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Donating Your Organs

While most people think of estate planning in terms of wills and trusts, you also can use this time to make other decisions as well, including whether or not you would like to be an organ donor. In fact, stipulating in your will that you would like to donate your organs is one way to protect your choice.

According to OrganDonor.gov, there are nearly 100,000 people on the waiting list to receive a donated organ. By becoming an organ donor, you are not required to donate all of your available organs. Rather, you can decide which organs and tissues they would like to donate. Organ donors can donate kidneys, lungs, heart, heart valves, intestine, pancreas, skin, bone, corneas, cartilage, tendons, ligaments, the middle ear, blood and platelets.

Some people may be under the impression that simply checking off the organ donation box on their drivers' licenses means their organs will be donated if they die. However, this may not be enough to ensure your wishes are followed in the event of your death. In some states, if your spouse or parent disagrees with your decision to donate your organs, they can prevent it from happening. In order to protect your decision to donate, you should follow some simple steps:

  • First, register with your state's organ donation registry. Most states have a donation registry that allows donors to register their names in a state database, which can then be used to match donors with recipients. In states without registries, check to see if the state has an accepted procedure for organ donation.
  • Second, list your intention to be an organ donor on your state driver's license. When you renew your driver's license, make sure you check the appropriate box for organ donor. Some states use driver licenses to track organ donors.
  • Third, carry an organ donation card with you in your wallet or purse. The card allows you to list which organs and tissues you would like to donate and also provides a place for your signature and the signature of two witnesses. You can print out a card from www.organdonor.gov.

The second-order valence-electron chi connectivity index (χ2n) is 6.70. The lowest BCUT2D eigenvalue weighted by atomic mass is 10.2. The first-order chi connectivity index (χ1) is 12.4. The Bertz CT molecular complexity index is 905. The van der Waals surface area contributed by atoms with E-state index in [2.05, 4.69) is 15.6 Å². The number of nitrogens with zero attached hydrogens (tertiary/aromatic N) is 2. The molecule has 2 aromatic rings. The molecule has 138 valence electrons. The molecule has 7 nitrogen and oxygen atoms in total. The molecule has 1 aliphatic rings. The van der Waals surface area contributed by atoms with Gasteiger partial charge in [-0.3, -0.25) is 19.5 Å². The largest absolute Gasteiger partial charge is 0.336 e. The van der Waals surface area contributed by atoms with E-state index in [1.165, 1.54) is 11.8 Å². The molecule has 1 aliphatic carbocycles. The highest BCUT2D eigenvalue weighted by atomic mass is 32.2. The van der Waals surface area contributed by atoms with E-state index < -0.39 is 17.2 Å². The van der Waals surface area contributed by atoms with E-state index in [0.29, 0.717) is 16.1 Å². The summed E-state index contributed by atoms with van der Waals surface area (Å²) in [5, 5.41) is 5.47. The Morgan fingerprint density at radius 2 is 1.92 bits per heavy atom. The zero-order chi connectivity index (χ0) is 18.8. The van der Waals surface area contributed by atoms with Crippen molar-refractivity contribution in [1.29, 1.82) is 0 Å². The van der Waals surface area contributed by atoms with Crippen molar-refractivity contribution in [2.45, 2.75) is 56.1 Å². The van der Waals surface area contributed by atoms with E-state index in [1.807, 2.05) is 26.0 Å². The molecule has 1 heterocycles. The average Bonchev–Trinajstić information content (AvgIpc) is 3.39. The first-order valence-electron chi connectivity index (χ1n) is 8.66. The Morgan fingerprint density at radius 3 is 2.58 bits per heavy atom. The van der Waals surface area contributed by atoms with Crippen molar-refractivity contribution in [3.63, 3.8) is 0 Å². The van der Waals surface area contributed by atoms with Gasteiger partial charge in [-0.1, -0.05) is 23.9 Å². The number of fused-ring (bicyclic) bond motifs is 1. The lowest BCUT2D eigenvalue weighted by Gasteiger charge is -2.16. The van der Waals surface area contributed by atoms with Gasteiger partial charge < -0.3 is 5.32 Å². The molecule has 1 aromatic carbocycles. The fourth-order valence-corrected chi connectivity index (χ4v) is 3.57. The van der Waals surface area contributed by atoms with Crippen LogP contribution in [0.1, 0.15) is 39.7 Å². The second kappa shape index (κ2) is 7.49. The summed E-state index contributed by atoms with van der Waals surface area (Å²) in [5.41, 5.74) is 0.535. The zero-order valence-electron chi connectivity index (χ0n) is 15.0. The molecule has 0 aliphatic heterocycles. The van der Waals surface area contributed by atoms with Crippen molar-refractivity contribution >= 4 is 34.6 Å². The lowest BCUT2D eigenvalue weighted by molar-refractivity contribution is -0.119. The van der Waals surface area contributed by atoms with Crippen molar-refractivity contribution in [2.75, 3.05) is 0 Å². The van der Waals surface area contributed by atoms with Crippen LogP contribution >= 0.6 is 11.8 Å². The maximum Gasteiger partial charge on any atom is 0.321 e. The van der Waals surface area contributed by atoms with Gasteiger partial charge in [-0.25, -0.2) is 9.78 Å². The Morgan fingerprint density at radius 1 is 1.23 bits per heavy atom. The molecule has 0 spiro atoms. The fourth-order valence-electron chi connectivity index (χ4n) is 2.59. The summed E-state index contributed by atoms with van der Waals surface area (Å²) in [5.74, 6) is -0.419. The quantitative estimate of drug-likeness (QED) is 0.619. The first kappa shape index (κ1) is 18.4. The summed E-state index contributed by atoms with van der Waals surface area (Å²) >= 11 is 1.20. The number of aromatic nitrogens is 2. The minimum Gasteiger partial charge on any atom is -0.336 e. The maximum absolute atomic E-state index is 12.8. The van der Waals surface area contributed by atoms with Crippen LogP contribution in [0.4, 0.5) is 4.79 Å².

• Fourth, include your wishes in your will. When you create or update your estate plan, make sure that your decision to donate organs is included in your will. You can include specific instructions on what you would like to donate and how you would like your donation used.
  • Lastly, discuss your decision to be an organ donor with your family, friends and health care providers. Since time is of the essence to harvest organs and tissues for donation, it is important that your intent to donate is well-documented and widely-known. If your loved ones understand your wishes, they are more likely to respect them once it comes time for the organ donation to happen.

Donations from one person can save and improve up to 50 other people's lives. Donors can be of any age and even those with medical conditions may still be able to donate. The only people who cannot donate organs or tissues or those who are HIV-positive, actively have cancer or have systemic illnesses. Otherwise, physicians evaluate potential donors on a case-by-case basis to determine whether any of the organs or tissues they have consented to donate would be a good match for a person in need.

Preparing to Meet with Your Estate Planning Attorney

To read and print out a copy of the checklist, please follow the link below.

Preparing to Meet with Your Estate Planning Attorney

You can download a free copy of Adobe Acrobat Reader here.

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DISCLAIMER: This site and any information contained herein are intended for informational purposes only and should not be construed as legal advice. Seek competent counsel for advice on any legal matter.

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